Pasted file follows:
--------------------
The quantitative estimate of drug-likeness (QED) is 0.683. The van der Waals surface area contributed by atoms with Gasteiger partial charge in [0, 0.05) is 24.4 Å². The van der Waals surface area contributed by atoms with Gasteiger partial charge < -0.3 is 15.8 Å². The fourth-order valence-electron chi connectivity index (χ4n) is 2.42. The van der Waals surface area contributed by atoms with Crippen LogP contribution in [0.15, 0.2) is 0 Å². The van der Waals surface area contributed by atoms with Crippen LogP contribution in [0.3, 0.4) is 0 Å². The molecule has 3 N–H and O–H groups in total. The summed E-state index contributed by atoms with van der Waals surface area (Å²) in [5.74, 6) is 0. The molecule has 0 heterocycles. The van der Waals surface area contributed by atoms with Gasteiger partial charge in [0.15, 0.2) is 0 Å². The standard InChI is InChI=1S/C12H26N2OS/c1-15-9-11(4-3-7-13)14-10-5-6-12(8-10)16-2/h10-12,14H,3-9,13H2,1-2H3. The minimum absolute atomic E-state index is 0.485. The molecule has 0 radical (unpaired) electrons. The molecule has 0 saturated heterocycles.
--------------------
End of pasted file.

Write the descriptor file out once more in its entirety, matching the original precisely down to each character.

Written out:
The quantitative estimate of drug-likeness (QED) is 0.683. The van der Waals surface area contributed by atoms with Gasteiger partial charge in [0, 0.05) is 24.4 Å². The van der Waals surface area contributed by atoms with Gasteiger partial charge < -0.3 is 15.8 Å². The fourth-order valence-electron chi connectivity index (χ4n) is 2.42. The van der Waals surface area contributed by atoms with Crippen LogP contribution in [0.15, 0.2) is 0 Å². The van der Waals surface area contributed by atoms with Crippen LogP contribution in [0.3, 0.4) is 0 Å². The molecule has 3 N–H and O–H groups in total. The summed E-state index contributed by atoms with van der Waals surface area (Å²) in [5.74, 6) is 0. The molecule has 0 heterocycles. The van der Waals surface area contributed by atoms with Gasteiger partial charge in [0.15, 0.2) is 0 Å². The standard InChI is InChI=1S/C12H26N2OS/c1-15-9-11(4-3-7-13)14-10-5-6-12(8-10)16-2/h10-12,14H,3-9,13H2,1-2H3. The minimum absolute atomic E-state index is 0.485. The molecule has 0 radical (unpaired) electrons. The molecule has 0 saturated heterocycles.